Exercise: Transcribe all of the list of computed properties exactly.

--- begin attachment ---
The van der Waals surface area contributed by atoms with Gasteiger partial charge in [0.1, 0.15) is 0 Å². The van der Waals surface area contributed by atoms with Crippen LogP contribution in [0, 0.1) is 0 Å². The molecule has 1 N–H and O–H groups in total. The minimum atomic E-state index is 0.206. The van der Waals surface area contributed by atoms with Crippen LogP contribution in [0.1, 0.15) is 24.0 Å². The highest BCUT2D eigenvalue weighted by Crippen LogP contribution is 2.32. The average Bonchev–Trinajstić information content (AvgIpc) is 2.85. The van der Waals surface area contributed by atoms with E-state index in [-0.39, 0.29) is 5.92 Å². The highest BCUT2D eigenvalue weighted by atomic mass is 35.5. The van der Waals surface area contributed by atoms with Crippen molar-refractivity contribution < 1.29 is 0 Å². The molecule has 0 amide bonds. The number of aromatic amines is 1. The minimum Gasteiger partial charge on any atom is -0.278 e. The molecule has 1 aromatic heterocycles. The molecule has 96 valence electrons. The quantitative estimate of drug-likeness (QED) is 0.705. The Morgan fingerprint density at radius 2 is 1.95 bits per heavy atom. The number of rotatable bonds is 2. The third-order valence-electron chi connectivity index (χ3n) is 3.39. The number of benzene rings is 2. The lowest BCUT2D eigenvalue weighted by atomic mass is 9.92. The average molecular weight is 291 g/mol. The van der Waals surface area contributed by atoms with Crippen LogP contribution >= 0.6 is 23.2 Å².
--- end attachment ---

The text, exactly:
The van der Waals surface area contributed by atoms with Gasteiger partial charge in [0.1, 0.15) is 0 Å². The van der Waals surface area contributed by atoms with Crippen LogP contribution in [0, 0.1) is 0 Å². The molecule has 1 N–H and O–H groups in total. The minimum atomic E-state index is 0.206. The van der Waals surface area contributed by atoms with Crippen LogP contribution in [0.1, 0.15) is 24.0 Å². The highest BCUT2D eigenvalue weighted by Crippen LogP contribution is 2.32. The average Bonchev–Trinajstić information content (AvgIpc) is 2.85. The van der Waals surface area contributed by atoms with E-state index in [-0.39, 0.29) is 5.92 Å². The highest BCUT2D eigenvalue weighted by atomic mass is 35.5. The van der Waals surface area contributed by atoms with Crippen molar-refractivity contribution < 1.29 is 0 Å². The molecule has 0 amide bonds. The number of aromatic amines is 1. The minimum Gasteiger partial charge on any atom is -0.278 e. The molecule has 1 aromatic heterocycles. The molecule has 96 valence electrons. The quantitative estimate of drug-likeness (QED) is 0.705. The Morgan fingerprint density at radius 2 is 1.95 bits per heavy atom. The number of rotatable bonds is 2. The third-order valence-electron chi connectivity index (χ3n) is 3.39. The number of benzene rings is 2. The lowest BCUT2D eigenvalue weighted by atomic mass is 9.92. The average molecular weight is 291 g/mol. The van der Waals surface area contributed by atoms with Crippen LogP contribution >= 0.6 is 23.2 Å².